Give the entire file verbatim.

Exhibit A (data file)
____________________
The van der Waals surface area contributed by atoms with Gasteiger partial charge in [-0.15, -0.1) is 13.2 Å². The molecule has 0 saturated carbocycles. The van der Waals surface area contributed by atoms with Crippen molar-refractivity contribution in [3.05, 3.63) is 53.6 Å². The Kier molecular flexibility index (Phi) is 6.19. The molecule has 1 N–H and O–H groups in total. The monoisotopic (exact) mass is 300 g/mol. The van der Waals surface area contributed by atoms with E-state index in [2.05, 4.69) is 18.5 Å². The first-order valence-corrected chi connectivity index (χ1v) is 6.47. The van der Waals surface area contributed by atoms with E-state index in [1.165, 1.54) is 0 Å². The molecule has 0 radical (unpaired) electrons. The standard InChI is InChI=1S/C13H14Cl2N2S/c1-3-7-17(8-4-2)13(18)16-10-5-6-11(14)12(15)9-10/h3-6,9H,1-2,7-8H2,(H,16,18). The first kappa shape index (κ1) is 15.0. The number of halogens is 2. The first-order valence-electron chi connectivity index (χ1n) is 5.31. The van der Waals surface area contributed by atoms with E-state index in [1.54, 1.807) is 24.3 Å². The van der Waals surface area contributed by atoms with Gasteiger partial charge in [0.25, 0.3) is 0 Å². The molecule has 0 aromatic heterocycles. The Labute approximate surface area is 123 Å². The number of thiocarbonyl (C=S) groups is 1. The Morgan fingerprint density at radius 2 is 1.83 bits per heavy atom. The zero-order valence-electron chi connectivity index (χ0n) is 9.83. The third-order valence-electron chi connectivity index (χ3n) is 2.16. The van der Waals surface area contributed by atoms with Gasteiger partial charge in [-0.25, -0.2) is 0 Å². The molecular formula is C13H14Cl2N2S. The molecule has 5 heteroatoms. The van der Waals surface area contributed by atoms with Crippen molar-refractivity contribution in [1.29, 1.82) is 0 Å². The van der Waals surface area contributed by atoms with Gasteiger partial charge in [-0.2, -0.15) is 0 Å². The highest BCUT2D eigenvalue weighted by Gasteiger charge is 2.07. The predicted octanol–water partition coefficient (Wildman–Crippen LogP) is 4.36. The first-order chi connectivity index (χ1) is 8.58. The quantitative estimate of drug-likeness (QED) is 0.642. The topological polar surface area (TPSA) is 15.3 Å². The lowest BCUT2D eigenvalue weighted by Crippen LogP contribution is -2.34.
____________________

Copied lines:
The van der Waals surface area contributed by atoms with Gasteiger partial charge in [-0.15, -0.1) is 13.2 Å². The molecule has 0 saturated carbocycles. The van der Waals surface area contributed by atoms with Crippen molar-refractivity contribution in [3.05, 3.63) is 53.6 Å². The Kier molecular flexibility index (Phi) is 6.19. The molecule has 1 N–H and O–H groups in total. The monoisotopic (exact) mass is 300 g/mol. The van der Waals surface area contributed by atoms with E-state index in [2.05, 4.69) is 18.5 Å². The first-order valence-corrected chi connectivity index (χ1v) is 6.47. The van der Waals surface area contributed by atoms with E-state index in [1.165, 1.54) is 0 Å². The molecule has 0 radical (unpaired) electrons. The standard InChI is InChI=1S/C13H14Cl2N2S/c1-3-7-17(8-4-2)13(18)16-10-5-6-11(14)12(15)9-10/h3-6,9H,1-2,7-8H2,(H,16,18). The first kappa shape index (κ1) is 15.0. The number of halogens is 2. The first-order valence-electron chi connectivity index (χ1n) is 5.31. The van der Waals surface area contributed by atoms with E-state index in [1.54, 1.807) is 24.3 Å². The van der Waals surface area contributed by atoms with Gasteiger partial charge in [0.25, 0.3) is 0 Å². The molecule has 0 aromatic heterocycles. The Labute approximate surface area is 123 Å². The number of thiocarbonyl (C=S) groups is 1. The Morgan fingerprint density at radius 2 is 1.83 bits per heavy atom. The zero-order valence-electron chi connectivity index (χ0n) is 9.83. The third-order valence-electron chi connectivity index (χ3n) is 2.16. The van der Waals surface area contributed by atoms with Gasteiger partial charge in [-0.25, -0.2) is 0 Å². The molecular formula is C13H14Cl2N2S. The molecule has 5 heteroatoms. The van der Waals surface area contributed by atoms with Crippen molar-refractivity contribution in [1.29, 1.82) is 0 Å². The van der Waals surface area contributed by atoms with Gasteiger partial charge in [-0.2, -0.15) is 0 Å². The highest BCUT2D eigenvalue weighted by Gasteiger charge is 2.07. The predicted octanol–water partition coefficient (Wildman–Crippen LogP) is 4.36. The first-order chi connectivity index (χ1) is 8.58. The quantitative estimate of drug-likeness (QED) is 0.642. The topological polar surface area (TPSA) is 15.3 Å². The lowest BCUT2D eigenvalue weighted by Crippen LogP contribution is -2.34.